(WSVN) - One of the many byproducts of COVID are cancelled parties, weddings and vacations. Another one? People trying to get back deposits from those cancelled events. How to do it is the subject of tonight’s Help Me Howard with Patrick Fraser.
When Sandra and Terrance got engaged, they had a plan: to get married at a beautiful country club.
Sandra Covin: “The contract was for the wedding to take place on Saturday, July 4th, 2020, to have 125 guests.”
Everything was arranged for the big day. The dress was made, the guests invited.
Sandra Covin: “I was all prepared, and then COVID hit.”
When Deer Creek Country Club closed, Sandra called to get her $3,000 deposit back.
Sandra Covin: “I only had two options: to either postpone my wedding up to one year or schedule some other event there to use the $3,000.”
Sandra wasn’t about to postpone her wedding.
Sandra Covin: “I wanted to be married on that date, the Fourth of July, so I can be with my husband, move into my new home and start my new life.”
But the country club wouldn’t return her $3,000, leaving an unhappy bride waiting.
Sandra Covin: “I think that’s very unfair.”
Well, Howard, the club told us they were open on that date and could do a wedding for 10 people instead of 125. Howard, does that mean they can keep the deposit?
Howard Finkelstein, 7News legal expert: “No. This contract has no clause to protect the company in case of a disaster like this pandemic, and since they can only accommodate 10 guests and not the 125 like the contract stipulates, Sandra and Terrance get their money back.”
Melanie Morrill, “Yeah, yeah, we had a big trip planned.”
On March 16, Melanie and 11 family members reserved an Airbnb house outside San Francisco.
Melanie Morrill: “We put down almost $2,600. The house was really pretty and had enough beds to sleep all of us.”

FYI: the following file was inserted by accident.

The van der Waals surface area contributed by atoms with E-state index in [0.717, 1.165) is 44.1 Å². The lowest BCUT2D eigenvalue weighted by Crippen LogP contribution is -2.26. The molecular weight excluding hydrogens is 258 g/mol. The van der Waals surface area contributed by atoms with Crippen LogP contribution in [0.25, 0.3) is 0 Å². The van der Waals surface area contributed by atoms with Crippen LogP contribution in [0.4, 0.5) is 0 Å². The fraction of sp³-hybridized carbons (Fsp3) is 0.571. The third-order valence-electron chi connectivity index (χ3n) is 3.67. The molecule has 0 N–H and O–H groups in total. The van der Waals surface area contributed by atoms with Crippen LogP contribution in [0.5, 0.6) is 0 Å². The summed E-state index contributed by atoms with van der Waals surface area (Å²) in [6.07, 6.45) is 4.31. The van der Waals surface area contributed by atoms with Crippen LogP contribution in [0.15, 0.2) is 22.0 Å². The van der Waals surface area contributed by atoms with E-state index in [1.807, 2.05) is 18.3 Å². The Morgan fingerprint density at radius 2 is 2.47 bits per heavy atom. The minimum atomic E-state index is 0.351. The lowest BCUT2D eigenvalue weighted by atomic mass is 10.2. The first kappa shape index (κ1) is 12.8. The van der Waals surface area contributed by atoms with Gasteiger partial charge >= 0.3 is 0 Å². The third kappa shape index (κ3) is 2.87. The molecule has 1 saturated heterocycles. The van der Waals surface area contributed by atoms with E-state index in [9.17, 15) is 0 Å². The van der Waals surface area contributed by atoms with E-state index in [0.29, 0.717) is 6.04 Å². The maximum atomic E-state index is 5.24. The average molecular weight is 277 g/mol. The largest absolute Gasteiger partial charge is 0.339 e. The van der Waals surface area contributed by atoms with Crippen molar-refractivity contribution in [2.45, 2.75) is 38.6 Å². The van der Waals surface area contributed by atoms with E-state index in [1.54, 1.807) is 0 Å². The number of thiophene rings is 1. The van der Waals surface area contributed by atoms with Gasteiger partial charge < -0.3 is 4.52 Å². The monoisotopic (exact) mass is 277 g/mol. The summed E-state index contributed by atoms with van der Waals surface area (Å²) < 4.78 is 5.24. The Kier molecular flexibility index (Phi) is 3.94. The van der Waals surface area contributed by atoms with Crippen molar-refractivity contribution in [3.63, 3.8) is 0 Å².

By May, when it was clear the coronavirus was getting much worse, Melanie emailed the property manager to cancel. She was told the owners were sticking to the strict cancellation policy and would not give refunds.
So Melanie contacted Airbnb to appeal.
Melanie Morrill: “They were almost kind of like a middle man, I felt. They were trying a little bit, but it never really got anywhere. I kinda felt like Airbnb just gave up.”
But Melanie and the family members, who are healthcare workers and first responders, are not giving up on getting their $2,600 deposit back.
Melanie Morrill: “Very upset. There’s a lot of us who are upset.”
Well, Howard, can a vacation rental company refuse to return a deposit during this pandemic?
Howard Finkelstein: “This one is tough for Melanie. Since she signed the contract after the pandemic had started, Airbnb can argue they don’t have to return her deposit, but the contract allows her to go online and file for arbitration, and hope she gets her money back that way.”
We are hearing from many people who booked events — quinceañeras, birthday parties — and the places are refusing to return deposits, even though in most cases they have to. What can they do?
Howard Finkelstein: “Hopefully you used a credit card. Ask for a charge back. If that doesn’t work, if the contract doesn’t have an arbitration clause, take them to small claims court and let a judge help you out.”
Airbnb did return $585. We are still trying to help Melanie get the remaining $2,100.
Melanie Morrill: “Thank you very much. I appreciate it”
And some good news: Terrance and Sandra did get married on July 4th, in their backyard, with just family there. Not the 125 people they wanted, but still a beautiful ceremony.
Sandra Covin: “I was overwhelmed, and I think my husband cried. It wasn’t the wedding that I was planning, but it was very nice, and it was something that I was happy about at the end.”
Sandra is now taking the country club to small claims court. We will be there to see if she gets that $3,000 back, and we will let you know.
Howard Finkelstein: “And if you have a problem that you can’t solve, a question related to the coronavirus you can’t get answered, get in touch with us. We would love to help you out.”
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